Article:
MIAMI – Just a day after the DOT threatened to ban Chinese airlines from flying to the US, the CAAC let up and granted permission for US carriers to resume limited service to China. The DOT followed suit and is allowing four weekly round trips between China and the US.
When the COVID-19 pandemic began to sweep its way across the map, travel limitations started to pop up everywhere. Out of all the restrictions, travel to China, where the virus originated, was deemed nearly entirely off-limits.
As the virus began to become contained, airlines from both China and the United States had their eyes on resuming service. However, the Civil Aviation Authority of China (CAAC) and the United States Department of Transportation (DOT) got into a tussle over who would be allowed to fly where.
The Chinese – American Standoff
The quarrel between the two nations began when two of the United States’ largest carriers, Delta Air Lines (DL) and United Airlines (UA), requested to resume service to mainland China this month, with the last of the big three, American Airlines (AA) eyeing a return in the fall.
The CAAC did not initially respond to these requests.
The DOT retaliated on June 3, threatening to ban all passenger travel on Chinese airlines to the US if the CAAC did not allow re-entry to American carriers, citing the 1980 Civil Air Transport Agreement.
This agreement between the US and China states that for every flight operated between the two countries on a Chinese airline, an American airline is entitled to the same number of flights.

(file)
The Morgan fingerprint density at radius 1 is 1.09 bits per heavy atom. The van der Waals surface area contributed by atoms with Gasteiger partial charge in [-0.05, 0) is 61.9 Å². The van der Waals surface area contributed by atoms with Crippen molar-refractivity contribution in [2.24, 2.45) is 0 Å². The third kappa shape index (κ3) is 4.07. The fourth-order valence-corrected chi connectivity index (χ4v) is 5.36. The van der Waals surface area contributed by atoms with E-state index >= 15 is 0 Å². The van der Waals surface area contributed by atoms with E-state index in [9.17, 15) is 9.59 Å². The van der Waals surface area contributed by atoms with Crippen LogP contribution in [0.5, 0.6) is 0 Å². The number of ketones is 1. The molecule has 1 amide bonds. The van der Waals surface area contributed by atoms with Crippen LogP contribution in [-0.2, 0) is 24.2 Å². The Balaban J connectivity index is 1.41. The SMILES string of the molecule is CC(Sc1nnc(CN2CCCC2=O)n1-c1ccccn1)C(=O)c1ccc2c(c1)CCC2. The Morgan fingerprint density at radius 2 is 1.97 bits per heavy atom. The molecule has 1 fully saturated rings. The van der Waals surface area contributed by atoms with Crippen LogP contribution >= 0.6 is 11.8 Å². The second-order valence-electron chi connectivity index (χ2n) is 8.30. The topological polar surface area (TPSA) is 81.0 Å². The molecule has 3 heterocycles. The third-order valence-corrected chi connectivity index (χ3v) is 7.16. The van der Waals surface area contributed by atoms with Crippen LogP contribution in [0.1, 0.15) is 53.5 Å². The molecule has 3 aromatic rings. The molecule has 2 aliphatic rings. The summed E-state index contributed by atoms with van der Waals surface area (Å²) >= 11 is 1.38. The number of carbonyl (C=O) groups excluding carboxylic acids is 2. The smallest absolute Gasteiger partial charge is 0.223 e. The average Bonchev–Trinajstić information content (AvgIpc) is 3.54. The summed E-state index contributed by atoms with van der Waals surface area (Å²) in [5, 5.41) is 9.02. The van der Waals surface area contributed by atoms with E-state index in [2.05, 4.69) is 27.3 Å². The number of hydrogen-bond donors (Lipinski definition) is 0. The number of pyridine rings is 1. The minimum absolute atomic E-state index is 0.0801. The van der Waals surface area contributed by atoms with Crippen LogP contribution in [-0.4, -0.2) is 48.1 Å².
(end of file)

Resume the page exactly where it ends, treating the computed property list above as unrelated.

The relationship between the United States and China has been a tense one for some time now, with the newer issues surrounding the coronavirus, as well as pre-existing tensions over human rights and trade.
Some feared the air travel spat could cause the relationship to reach a breaking point.
DOT statement regarding CAAC’s actions
The DOT stated the following it is order:
“Our overriding goal is not the perpetuation of this situation, but rather an improved environment wherein the carriers of both parties will be able to exercise fully their bilateral rights.”
“Only then will the Department’s actions to maintain a competitive balance and fair and equal opportunity among U.S. and Chinese air carriers in the scheduled passenger service marketplace no longer be necessary.”
“The most recent CAAC actions, while a step in the right direction, have not created that environment. However, should the CAAC adjust its policies to bring about the necessary improved situation for U.S. carriers, the Department is fully prepared to once again revisit the action.”
An ideal agreement?
The agreement by the CAAC to grant US airlines permission to fly to China and the DOT to allow four weekly round trips between the Asian country and the US is, still, not ideal, as the latter trips must be divided between all airlines based in China.
Pre-COVID-19, airlines from both countries operated roughly 300 round trips across the pacific.
Ideally, the CAAC and the DOT will continue to work with one another to reach agreements that will allow for the reinstatement of flights back to the frequency observed before countless planes around the world were relegated to the parking lot.